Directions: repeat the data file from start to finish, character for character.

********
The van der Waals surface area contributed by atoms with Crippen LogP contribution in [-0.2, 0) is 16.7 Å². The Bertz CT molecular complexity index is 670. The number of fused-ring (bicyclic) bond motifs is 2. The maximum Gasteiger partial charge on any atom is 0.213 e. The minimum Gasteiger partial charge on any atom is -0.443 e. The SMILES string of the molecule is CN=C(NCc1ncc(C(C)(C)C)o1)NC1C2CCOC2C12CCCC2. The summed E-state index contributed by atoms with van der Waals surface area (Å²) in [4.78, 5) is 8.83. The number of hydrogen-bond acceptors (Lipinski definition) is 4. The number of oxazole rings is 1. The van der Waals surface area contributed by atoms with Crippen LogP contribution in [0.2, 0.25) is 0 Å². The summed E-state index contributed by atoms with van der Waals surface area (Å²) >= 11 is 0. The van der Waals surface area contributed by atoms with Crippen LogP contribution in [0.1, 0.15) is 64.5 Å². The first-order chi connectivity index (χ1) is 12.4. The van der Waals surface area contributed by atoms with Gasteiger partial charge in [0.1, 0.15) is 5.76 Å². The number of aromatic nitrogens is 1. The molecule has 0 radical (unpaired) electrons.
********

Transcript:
The van der Waals surface area contributed by atoms with Crippen LogP contribution in [-0.2, 0) is 16.7 Å². The Bertz CT molecular complexity index is 670. The number of fused-ring (bicyclic) bond motifs is 2. The maximum Gasteiger partial charge on any atom is 0.213 e. The minimum Gasteiger partial charge on any atom is -0.443 e. The SMILES string of the molecule is CN=C(NCc1ncc(C(C)(C)C)o1)NC1C2CCOC2C12CCCC2. The summed E-state index contributed by atoms with van der Waals surface area (Å²) in [4.78, 5) is 8.83. The number of hydrogen-bond acceptors (Lipinski definition) is 4. The number of oxazole rings is 1. The van der Waals surface area contributed by atoms with Crippen LogP contribution in [0.2, 0.25) is 0 Å². The summed E-state index contributed by atoms with van der Waals surface area (Å²) >= 11 is 0. The van der Waals surface area contributed by atoms with Crippen LogP contribution in [0.1, 0.15) is 64.5 Å². The first-order chi connectivity index (χ1) is 12.4. The van der Waals surface area contributed by atoms with Gasteiger partial charge in [0.1, 0.15) is 5.76 Å². The number of aromatic nitrogens is 1. The molecule has 0 radical (unpaired) electrons.